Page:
After teaching secondary English and social studies for ten years, Sister Pacelli was sent to Alvernia to teach at the college level. Sister Zygmunta, the first president of Alvernia, knew that in order for the college to obtain Middle States accreditation, to succeed at the enterprise of higher education, the Bernardines had to continue to educate the sisters, to have at least one doctor of philosophy in each of the major fields of the curriculum. Sister Pacelli already had her master’s degree and was young enough to go onto a doctoral program. So, she was told to obtain her Ph.D., which she did at Duquesne University— they had a one-year residency requirement whereas most other programs required two years. Sister Pacelli was Dean of Students at that time, and Sister Zygmunta could only spare her for one year of residency. Did Sister Zygmunta know that Sister Pacelli possessed the ideal intellect for doctoral studies in English? Sister Pacelli only knew the decision was made on a practical rather than a personal level—more Ph.D.’s were needed, and so she committed herself to another goal expected of her.
When asked about the greatest challenges she faced in her forty-eight years of service to Alvernia, Sister Pacelli believes it was during the school’s more formative years, beginning in 1970, with Sister Victorine’s presidency, when she was appointed the Academic Dean.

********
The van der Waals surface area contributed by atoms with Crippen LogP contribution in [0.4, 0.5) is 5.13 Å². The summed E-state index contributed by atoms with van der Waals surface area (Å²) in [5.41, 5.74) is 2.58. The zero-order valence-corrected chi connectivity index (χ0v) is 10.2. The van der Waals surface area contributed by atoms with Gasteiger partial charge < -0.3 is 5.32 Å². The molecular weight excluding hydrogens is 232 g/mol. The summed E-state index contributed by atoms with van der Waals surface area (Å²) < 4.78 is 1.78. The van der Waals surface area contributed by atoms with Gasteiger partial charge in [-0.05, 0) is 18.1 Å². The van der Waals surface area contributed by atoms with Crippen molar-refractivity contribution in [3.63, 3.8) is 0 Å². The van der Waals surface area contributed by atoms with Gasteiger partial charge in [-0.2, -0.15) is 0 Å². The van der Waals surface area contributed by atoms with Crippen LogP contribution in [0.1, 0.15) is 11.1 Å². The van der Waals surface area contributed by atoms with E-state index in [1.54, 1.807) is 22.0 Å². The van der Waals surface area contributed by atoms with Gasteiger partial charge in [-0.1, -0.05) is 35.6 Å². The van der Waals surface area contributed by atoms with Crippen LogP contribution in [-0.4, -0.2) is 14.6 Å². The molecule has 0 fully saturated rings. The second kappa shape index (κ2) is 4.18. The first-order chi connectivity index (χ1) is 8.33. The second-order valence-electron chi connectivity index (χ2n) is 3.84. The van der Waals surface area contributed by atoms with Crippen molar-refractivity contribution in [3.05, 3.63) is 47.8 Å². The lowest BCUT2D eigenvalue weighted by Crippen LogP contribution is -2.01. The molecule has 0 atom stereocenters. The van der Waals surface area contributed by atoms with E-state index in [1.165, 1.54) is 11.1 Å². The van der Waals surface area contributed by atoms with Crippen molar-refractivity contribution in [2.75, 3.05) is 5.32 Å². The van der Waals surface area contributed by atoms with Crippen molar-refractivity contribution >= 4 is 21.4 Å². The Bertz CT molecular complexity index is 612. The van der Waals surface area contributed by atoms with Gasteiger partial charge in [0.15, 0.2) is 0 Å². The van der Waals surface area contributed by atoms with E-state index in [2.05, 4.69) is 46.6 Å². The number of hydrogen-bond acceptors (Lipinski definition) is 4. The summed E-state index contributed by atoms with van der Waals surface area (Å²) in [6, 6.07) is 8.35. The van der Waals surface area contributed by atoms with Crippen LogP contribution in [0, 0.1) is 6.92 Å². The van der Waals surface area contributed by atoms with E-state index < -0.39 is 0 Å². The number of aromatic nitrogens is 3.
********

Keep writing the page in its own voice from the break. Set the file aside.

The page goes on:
Had Alvernia remained a women’s college, she contends, none of us would be standing here today because it would not have survived. To increase enrollment, the sisters decided to admit male students and to take a chance on a major in criminal justice. Sister Victorine relied on Sister Pacelli to fashion their uncommon ideas for a criminal justice major into a viable academic offering. Requiring criminal justice students to complete liberal arts requirements lifted the major out of the pattern of mere police training and was forward-thinking for its time. And with the addition of the initial 200 students, mostly male police officers, the college became co-ed overnight. Sister Pacelli is certain Alvernia did the right thing, accepting responsibility for educating men and women for careers in law enforcement while at the same time giving them the critical thinking and decision-making skills to best succeed in such an environment. “If you are going to do a dangerous job,” she explained, “you better know where you stand, know what your strengths are, and know what’s important in your life.”